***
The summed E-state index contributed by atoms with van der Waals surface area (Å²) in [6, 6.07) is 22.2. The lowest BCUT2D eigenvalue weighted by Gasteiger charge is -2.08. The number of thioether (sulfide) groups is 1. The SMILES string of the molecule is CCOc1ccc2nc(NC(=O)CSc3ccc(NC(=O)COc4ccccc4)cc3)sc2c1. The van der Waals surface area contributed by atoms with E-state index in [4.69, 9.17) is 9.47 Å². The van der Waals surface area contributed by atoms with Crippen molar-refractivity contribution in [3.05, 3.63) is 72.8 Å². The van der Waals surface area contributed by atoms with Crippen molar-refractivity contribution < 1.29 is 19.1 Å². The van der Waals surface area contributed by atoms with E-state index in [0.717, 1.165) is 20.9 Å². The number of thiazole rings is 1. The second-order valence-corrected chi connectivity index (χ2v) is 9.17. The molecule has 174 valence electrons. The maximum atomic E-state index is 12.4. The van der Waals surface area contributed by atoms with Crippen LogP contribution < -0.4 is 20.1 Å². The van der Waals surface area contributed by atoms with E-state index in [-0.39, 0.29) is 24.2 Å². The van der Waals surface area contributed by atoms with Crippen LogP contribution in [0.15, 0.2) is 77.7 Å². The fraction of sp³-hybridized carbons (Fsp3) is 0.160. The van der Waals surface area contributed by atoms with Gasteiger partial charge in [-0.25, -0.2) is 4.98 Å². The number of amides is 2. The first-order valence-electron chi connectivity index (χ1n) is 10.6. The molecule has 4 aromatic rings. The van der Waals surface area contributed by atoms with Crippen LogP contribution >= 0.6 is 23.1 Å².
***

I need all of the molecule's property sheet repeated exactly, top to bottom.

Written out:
The summed E-state index contributed by atoms with van der Waals surface area (Å²) in [6, 6.07) is 22.2. The lowest BCUT2D eigenvalue weighted by Gasteiger charge is -2.08. The number of thioether (sulfide) groups is 1. The SMILES string of the molecule is CCOc1ccc2nc(NC(=O)CSc3ccc(NC(=O)COc4ccccc4)cc3)sc2c1. The van der Waals surface area contributed by atoms with E-state index in [4.69, 9.17) is 9.47 Å². The van der Waals surface area contributed by atoms with Crippen molar-refractivity contribution in [3.05, 3.63) is 72.8 Å². The van der Waals surface area contributed by atoms with Crippen molar-refractivity contribution < 1.29 is 19.1 Å². The van der Waals surface area contributed by atoms with E-state index in [0.717, 1.165) is 20.9 Å². The number of thiazole rings is 1. The second-order valence-corrected chi connectivity index (χ2v) is 9.17. The molecule has 174 valence electrons. The maximum atomic E-state index is 12.4. The van der Waals surface area contributed by atoms with Crippen LogP contribution < -0.4 is 20.1 Å². The van der Waals surface area contributed by atoms with E-state index in [-0.39, 0.29) is 24.2 Å². The van der Waals surface area contributed by atoms with Crippen LogP contribution in [0.15, 0.2) is 77.7 Å². The fraction of sp³-hybridized carbons (Fsp3) is 0.160. The van der Waals surface area contributed by atoms with Gasteiger partial charge in [-0.25, -0.2) is 4.98 Å². The number of amides is 2. The first-order valence-electron chi connectivity index (χ1n) is 10.6. The molecule has 4 aromatic rings. The van der Waals surface area contributed by atoms with Crippen LogP contribution >= 0.6 is 23.1 Å².